The volume of data covering Brazil’s rich variety of flora and fungi has seen a massive boost in recent weeks as datasets from around 100 of the country’s herbaria have begun flowing through GBIF.org.
The development results from a collaboration between the Brazilian-based speciesLink network, the National Institute of Science and Technology Virtual Herbarium of Flora and Fungi (INCT-HVFF), Brazil’s national node SiB-Br, and the GBIF Secretariat informatics team.
The incorporation of data from herbarium collections across the country has more than tripled the total number of species occurrence records published through GBIF from Brazilian institutions, currently standing at over four million records.
The INCT-Virtual Herbarium has been developed since 2009 as one of Brazil’s National Institutes for Science and Technology, funded jointly by the Ministry of Science, Technology and Innovation (MCTI) and the National Council for Scientific and Technological Development (CNPq). The project is also supported by the CAPES Foundation of the Ministry of Education.
The Virtual Herbarium uses the speciesLink platform operated by a non-governmental institution, the Centro de Referência em Informação Ambiental (CRIA). Initially bringing together 25 herbaria from Brazilian research institutions, the network now incorporates 100 herbaria serving over 5.3 million records online including 13 datasets from international herbaria repatriating data collected in Brazil.
From an installation of the GBIF Integrated Publishing Toolkit CRIA is hosting 112 datasets from herbaria across Brazil, in total amounting to over three million records that have been coming online in GBIF.org since May, as the individual contributing institutions register separately as GBIF data publishers. This process enables each of the herbaria to gain full visibility for GBIF.org users, with rich metadata describing the collections and a Digital Object Identifier (DOI) assigned to every dataset to enable proper citation when data are used in research.
These datasets include important collections from different regions of Brazil, for example:
- in the North: collections from the Amazon such as the Amapá Herbarium (HAMAB), published by the state’s Institute of Scientific and Technological Research (IEPA), including specimens of nearly 5,000 species from 194 botanical families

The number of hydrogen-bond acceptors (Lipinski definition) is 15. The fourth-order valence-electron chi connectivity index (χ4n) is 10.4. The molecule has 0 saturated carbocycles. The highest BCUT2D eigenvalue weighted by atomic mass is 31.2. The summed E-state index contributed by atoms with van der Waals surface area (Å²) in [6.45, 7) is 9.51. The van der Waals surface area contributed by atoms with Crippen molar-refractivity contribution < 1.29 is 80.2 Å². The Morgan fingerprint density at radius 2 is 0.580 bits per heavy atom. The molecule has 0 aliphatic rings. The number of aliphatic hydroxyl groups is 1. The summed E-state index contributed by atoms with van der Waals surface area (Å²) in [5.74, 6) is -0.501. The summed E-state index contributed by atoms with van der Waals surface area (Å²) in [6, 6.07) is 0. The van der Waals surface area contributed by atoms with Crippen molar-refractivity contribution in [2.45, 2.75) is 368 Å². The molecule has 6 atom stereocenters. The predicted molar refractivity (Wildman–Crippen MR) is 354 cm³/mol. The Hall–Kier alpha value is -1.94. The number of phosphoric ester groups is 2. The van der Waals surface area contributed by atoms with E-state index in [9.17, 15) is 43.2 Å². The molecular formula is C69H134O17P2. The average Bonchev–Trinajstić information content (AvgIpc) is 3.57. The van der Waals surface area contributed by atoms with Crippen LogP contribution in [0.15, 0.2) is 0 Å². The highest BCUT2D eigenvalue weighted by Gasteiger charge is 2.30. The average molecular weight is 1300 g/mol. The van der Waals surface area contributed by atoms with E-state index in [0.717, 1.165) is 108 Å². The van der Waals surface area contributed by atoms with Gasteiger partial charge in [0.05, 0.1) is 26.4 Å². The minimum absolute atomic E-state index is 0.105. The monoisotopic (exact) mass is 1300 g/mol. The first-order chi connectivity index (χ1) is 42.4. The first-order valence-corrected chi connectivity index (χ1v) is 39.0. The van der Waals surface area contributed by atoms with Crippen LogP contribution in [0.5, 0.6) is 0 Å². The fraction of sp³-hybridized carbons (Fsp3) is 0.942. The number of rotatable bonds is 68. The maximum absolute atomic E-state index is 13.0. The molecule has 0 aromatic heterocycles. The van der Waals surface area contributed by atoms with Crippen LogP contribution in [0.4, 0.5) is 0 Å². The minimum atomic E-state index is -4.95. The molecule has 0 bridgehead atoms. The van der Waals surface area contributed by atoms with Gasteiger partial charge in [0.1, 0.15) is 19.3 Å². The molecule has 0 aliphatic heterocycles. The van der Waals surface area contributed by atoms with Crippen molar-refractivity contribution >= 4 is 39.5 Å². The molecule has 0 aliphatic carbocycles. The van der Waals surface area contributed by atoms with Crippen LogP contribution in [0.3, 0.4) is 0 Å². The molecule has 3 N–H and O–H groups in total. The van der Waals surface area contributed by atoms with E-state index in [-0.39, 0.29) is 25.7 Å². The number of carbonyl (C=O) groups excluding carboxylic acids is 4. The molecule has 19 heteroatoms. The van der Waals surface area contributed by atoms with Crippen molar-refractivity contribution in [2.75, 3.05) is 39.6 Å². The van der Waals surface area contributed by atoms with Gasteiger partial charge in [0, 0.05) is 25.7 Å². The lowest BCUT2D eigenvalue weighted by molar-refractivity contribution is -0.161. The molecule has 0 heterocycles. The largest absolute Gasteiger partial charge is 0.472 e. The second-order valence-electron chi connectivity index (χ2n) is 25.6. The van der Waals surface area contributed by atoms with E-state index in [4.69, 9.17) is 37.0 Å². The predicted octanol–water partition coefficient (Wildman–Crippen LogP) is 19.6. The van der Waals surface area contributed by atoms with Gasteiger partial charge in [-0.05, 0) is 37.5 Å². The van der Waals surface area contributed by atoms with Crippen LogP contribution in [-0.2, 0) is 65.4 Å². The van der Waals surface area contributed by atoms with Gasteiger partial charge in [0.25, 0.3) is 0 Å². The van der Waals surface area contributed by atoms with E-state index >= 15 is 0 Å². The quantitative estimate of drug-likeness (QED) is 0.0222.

- in the Northeast: the URM Herbarium (Federal University of Pernambuco, PE), which holds the largest collection of Brazilian fungi, with more than 88,000 samples; and the Herbarium of the State University of Feira da Santana, Bahia, (HUEFS) with a large collection of plants from the semi-arid caatinga biome
- in the Centre-West: collections of Brasilia University and Embrapa (Brazilian Agricultural Research Corporation), both with a high representation of vegetation typical of the Cerrado savanna; and the CPAP Herbarium specializing in plants from the Pantanal wetland
- in the Southeast: a large number of collections with samples mainly from the Atlantic Forest and Cerrado, including the collections of the Botanical Institute of São Paulo, the University of São Paulo , and the ’R’ Herbarium of the National Museum, Federal University of Rio de Janeiro including important historical collections
- in the South: the herbarium of the Municipal Museum of Curitiba (MBM) and the Herbarium Anchieta (PACA) of Rio Grande do Sul, rich collections of the flora of Brazil’s southern states
This major addition to biodiversity data shared through GBIF from Brazil is expected to be followed in coming months by significant volumes of additional data from digitization projects supported by SiB-Br, including:
- The entomological collections of Museu Goeldi based in Belém, one of the principal institutions supporting research into Amazon biodiversity
- The National Institute of Amazon Research (INPA) in Manaus
- The National Museum (Museu Nacional) in Rio de Janeiro
- The Zoological Museum of the University of São Paulo
- The Fiocruz health research foundation
Photo: The pink star of the Cerrado trees - Tulip Wood - Physocalymma scaberrimum. Photo by Christoph Diewald. CC BY-NC-ND 2.0